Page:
Due to changes in economic and social climate, including a decrease in state and federal funding, Associate's Colleges began to supplement their search for funds by fund raising. Associate's Colleges' fund raising has evolved and the purpose of this research was to scrutinize philosophies, perspectives, practices, relationships, and experiences of collegiate staff involved in institutional fund raising in large rural Associate's Colleges in a southeastern state in order to promote prosperity in resource development. The researcher's objective was to endeavor to document the roles of institutional actors in the fundraising process, their training, background, organization, and how their tactics differ when approaching corporations and individuals. In addition, the study looked at governance of foundations and fundraising staff specifics (job descriptions, student use, size related to funds generated). This included the roles of governance, philosophies, resources, methods of procuring funds, and reporting. This study displayed differences and similarities in fund raising practices at large rural Associate's Colleges in a southeastern state and described the setting in which these events took place. The participants in this study were ten fund raisers connected with Associate's Colleges of varying ages, educational backgrounds, and fund raising experience. Data for the study were derived from semi-structured interviews with each fund raiser, a foundation meeting observation, and a review of fund raising related documents. Using basic qualitative methods, the researcher conducted a thematic analysis of the data which enabled him to organize that data into manageable segments where he coded it. This process enabled the researcher to establish connections between the collected data and the research questions. Three major themes emerged from data analysis: (a) Relationship Management is Fund Raising; (b) Relationship Management is a Product of Resources and Communication; (c) Profitable Fund Raising Involves Maximizing the Potential of Four Factors: Participants, Environment, Experiences, Philosophy. Moreover, the study answered how large rural Associate's Colleges in a southeastern state developed fiscal resources in a climate of reduced state and federal funding.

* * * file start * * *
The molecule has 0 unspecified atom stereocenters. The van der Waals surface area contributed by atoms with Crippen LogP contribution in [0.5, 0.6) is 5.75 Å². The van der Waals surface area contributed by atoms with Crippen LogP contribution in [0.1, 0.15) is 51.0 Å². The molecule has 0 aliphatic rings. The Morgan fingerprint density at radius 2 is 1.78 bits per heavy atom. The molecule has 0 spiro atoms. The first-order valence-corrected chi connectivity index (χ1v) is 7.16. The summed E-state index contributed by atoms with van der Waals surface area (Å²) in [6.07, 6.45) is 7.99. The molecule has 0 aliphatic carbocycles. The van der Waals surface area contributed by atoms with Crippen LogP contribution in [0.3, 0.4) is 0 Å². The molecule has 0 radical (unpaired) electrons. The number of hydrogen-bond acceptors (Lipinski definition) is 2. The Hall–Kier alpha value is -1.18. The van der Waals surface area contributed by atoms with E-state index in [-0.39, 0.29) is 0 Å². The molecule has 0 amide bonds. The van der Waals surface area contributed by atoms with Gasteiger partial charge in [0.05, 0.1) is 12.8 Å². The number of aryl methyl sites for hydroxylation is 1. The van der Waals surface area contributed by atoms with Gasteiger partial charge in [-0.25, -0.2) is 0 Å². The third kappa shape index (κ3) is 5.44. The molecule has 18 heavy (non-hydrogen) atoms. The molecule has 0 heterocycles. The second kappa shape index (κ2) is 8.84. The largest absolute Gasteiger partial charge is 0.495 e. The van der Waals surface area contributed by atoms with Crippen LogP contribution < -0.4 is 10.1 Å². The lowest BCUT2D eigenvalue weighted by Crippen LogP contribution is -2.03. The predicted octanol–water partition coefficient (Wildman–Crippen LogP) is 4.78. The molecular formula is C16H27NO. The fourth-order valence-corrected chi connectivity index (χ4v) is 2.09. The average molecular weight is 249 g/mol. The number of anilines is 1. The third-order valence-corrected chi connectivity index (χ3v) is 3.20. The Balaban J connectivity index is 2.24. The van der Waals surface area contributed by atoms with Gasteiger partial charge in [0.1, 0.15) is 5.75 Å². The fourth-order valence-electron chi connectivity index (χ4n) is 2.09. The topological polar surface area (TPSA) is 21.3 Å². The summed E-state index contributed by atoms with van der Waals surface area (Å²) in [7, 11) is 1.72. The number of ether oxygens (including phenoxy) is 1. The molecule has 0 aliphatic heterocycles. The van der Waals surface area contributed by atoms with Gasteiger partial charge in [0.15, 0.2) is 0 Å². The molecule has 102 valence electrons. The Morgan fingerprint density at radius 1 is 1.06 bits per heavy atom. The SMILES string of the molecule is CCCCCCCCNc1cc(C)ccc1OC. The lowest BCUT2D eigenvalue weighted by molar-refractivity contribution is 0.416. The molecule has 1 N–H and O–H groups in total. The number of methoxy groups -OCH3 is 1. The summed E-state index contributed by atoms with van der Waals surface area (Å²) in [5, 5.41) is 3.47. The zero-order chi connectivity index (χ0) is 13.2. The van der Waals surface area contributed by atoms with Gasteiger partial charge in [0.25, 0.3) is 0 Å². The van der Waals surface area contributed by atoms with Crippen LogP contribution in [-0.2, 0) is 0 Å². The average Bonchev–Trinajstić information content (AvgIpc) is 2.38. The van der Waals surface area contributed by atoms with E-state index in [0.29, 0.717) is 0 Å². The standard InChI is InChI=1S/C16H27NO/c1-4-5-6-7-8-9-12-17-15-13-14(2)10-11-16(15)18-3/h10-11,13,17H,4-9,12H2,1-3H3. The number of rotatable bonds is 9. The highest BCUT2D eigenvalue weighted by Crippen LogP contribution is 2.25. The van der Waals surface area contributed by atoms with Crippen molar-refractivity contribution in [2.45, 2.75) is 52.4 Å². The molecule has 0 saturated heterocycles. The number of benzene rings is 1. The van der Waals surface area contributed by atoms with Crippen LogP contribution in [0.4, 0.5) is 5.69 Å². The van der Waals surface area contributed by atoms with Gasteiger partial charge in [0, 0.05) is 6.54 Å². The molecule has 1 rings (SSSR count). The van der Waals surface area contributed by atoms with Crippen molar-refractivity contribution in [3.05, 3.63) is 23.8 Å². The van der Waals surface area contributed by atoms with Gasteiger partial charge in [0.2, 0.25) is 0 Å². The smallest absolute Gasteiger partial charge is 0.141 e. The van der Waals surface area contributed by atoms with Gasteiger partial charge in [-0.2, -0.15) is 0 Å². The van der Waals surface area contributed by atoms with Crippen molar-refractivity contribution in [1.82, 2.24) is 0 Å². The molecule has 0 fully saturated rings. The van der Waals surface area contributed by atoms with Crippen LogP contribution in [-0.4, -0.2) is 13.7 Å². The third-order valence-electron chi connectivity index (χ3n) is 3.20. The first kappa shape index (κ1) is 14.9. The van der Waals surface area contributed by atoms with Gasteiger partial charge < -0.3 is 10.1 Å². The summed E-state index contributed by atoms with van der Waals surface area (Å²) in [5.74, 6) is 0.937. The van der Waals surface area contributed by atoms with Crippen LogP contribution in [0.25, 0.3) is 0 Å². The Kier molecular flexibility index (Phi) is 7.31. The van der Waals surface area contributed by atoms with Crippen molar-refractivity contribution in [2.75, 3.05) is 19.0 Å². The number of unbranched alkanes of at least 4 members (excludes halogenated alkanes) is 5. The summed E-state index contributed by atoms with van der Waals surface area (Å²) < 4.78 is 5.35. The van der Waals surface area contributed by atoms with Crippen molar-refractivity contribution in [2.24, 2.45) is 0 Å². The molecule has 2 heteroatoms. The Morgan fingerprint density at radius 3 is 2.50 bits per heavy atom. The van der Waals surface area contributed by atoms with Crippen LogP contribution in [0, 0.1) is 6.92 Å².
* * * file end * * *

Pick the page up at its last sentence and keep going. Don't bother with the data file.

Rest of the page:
|Commitee:||Dantzler, John, Katsinas, Stephen, King, Margaret, Urban, Wayne|
|School:||The University of Alabama|
|Department:||Higher Education Administration|
|School Location:||United States -- Alabama|
|Source:||DAI-A 75/08(E), Dissertation Abstracts International|
|Subjects:||Community college education, Educational leadership, Education|
|Keywords:||Colleges, Donors, Finance, Foundation, Fundraising, President|
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